With any type of task in Task 1, it is important to diversify vocabulary. We should not use the same sentence pattern too many times. For pie charts, use words to describe percentages and ratios.
The most common clusters are “the proportions of…” or “the percentage of…“. However, you can use vocabulary to describe fractions, see the following examples:
A large number of people
over a quarter of people
a small minority
A significant number of people
less than a fifth
This table presents some examples of how you can change percentages to fractions orratios:
70% seven in ten
55% more than half
45% more than two fifths
35% more than a third
30% less than a third
25% a quarter
20% a fifth
15% less than a fifth
10% one in ten
5% one in twenty
If the percentage does not have an exact number like the examples above, you can use the following ways to describe it and still ensure accuracy with the original chart:
77% just over three quarters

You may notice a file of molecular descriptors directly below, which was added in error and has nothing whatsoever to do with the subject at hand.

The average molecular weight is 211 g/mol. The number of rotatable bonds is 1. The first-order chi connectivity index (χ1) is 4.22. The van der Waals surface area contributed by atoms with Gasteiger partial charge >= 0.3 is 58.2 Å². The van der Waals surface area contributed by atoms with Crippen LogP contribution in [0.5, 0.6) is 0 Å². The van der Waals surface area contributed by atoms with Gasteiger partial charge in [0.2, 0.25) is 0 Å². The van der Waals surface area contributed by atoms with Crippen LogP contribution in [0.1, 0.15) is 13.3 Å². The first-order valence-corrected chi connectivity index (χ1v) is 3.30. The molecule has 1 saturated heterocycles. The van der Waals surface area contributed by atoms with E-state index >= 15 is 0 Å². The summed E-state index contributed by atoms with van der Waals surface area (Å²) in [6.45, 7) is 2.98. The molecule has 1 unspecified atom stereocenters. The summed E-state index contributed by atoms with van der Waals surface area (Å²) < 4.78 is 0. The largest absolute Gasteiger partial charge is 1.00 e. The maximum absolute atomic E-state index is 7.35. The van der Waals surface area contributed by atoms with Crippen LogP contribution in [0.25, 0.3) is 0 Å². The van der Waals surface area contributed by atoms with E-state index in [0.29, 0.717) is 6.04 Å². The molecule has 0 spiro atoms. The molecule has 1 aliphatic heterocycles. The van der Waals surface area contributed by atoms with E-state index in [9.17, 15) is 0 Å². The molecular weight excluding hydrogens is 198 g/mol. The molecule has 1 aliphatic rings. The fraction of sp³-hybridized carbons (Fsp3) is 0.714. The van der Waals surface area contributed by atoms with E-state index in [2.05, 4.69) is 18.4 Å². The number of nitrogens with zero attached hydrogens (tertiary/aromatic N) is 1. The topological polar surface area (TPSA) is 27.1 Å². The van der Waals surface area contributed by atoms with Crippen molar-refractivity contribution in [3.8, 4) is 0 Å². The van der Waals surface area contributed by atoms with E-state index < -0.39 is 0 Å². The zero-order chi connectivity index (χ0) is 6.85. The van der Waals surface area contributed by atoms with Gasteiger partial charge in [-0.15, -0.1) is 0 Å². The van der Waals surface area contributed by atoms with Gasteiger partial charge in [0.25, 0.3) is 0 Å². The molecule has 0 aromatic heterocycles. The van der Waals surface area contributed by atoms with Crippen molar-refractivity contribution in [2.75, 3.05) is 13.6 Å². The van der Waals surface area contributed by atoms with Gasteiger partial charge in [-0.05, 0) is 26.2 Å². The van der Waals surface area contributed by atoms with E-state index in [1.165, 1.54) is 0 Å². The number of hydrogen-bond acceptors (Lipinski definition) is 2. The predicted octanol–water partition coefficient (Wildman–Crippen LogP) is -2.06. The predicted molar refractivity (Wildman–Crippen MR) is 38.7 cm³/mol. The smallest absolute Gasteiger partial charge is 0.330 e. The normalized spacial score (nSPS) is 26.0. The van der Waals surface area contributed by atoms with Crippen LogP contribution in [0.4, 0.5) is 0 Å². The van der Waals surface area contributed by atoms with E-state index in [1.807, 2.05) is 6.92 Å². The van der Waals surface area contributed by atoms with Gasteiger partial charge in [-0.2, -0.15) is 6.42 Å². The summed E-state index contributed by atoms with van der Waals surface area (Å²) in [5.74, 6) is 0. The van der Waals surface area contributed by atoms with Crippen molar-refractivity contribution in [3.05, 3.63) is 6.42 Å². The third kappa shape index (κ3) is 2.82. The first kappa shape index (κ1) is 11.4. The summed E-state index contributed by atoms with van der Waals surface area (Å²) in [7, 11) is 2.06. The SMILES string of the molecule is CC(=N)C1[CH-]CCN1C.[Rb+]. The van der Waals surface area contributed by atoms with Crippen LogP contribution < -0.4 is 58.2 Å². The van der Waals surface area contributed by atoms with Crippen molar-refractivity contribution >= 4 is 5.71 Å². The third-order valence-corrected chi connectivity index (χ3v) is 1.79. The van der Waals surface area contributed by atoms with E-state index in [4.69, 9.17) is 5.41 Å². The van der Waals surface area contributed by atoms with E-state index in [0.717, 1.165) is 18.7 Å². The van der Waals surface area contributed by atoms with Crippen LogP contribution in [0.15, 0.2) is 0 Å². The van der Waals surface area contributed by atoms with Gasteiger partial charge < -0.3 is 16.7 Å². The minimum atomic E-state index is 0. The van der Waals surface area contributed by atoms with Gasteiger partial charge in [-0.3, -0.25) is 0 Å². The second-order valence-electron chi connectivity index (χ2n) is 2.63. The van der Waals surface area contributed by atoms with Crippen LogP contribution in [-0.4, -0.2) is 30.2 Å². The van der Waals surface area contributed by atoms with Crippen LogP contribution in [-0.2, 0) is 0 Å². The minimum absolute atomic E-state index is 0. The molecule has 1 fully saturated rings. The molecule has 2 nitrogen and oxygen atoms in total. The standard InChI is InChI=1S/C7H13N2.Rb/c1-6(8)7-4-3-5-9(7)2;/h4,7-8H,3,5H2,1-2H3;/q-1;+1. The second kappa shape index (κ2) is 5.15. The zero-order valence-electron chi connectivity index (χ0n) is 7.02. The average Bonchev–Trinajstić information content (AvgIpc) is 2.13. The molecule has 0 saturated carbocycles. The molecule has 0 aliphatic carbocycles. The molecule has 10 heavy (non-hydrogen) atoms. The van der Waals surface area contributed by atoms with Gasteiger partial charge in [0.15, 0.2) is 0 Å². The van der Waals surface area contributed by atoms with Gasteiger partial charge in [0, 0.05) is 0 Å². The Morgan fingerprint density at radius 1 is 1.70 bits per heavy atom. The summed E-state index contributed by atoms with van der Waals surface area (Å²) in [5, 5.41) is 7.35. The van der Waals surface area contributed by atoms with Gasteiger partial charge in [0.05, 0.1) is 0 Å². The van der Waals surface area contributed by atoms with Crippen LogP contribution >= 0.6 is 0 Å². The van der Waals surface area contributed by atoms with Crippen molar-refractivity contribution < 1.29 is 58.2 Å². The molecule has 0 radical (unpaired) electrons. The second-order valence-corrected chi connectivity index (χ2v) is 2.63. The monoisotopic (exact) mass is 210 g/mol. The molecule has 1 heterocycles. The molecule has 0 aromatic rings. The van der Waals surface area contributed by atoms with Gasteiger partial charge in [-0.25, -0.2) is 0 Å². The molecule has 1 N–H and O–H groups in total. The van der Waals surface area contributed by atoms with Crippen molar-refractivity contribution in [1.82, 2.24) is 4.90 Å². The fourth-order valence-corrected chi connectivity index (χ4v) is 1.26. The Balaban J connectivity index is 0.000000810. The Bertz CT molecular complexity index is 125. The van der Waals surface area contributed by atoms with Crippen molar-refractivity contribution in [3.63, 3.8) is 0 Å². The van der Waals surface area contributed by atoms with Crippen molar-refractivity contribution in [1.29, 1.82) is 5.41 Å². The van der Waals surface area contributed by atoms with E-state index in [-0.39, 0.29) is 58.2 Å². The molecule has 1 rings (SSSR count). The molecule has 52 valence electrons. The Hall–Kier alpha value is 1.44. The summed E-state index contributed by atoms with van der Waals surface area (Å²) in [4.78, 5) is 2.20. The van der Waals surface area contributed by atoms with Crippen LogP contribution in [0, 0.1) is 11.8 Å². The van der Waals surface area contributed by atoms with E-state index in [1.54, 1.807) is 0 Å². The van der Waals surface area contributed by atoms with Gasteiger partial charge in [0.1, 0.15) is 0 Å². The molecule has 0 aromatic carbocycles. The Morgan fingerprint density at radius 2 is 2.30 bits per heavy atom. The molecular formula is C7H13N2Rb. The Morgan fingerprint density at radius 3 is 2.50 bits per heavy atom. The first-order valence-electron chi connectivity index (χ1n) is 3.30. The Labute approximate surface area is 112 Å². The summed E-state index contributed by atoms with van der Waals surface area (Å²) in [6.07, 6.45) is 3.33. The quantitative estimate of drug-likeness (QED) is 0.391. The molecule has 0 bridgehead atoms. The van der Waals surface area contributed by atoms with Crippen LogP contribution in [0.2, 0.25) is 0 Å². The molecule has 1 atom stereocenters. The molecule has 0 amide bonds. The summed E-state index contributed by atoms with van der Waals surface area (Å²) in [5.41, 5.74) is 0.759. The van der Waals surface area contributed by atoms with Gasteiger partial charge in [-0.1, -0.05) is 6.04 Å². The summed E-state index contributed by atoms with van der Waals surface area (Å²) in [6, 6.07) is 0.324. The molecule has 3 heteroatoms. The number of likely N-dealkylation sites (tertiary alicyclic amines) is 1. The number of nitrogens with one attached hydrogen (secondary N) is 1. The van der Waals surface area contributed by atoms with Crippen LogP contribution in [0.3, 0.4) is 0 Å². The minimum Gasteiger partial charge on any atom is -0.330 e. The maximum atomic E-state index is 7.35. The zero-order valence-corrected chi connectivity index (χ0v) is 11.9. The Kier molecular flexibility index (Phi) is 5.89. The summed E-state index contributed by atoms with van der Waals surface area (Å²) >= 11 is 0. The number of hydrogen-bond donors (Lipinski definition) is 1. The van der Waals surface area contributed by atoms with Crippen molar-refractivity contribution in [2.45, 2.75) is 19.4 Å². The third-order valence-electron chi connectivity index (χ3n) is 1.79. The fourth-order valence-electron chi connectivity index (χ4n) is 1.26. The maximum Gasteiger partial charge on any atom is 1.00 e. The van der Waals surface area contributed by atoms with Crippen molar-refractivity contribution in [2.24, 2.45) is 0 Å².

7% approximately three quarters
49% just under a half
49% nearly a half
32% almost a third
Percentage proportion / number / amount / majority /minority
75%-85% a very large majority
65%-75% a significant proportion
10%-15% a minority
5% a very small number
Here are three useful methods you can use when describing percentages:
1. English speakers usually put the percentage at the start of the sentence.
2. Use while, whereas or compared to (after a comma) to add a comparison.
3. Use “the figure for” to add another comparison in the next sentence.
You can apply the following writing examples in your report:
– Printed 1999, 35% of British people went abroad for their holidays, while only 28% of Australians spent their holidays in a different country. The figure for the USA stood at31%.
– Around 40% of women in the UK had an undergraduate qualification in 1999, compared to 37% of men. The figures for the year 2000 rose slightly to 42% and 38%respectively.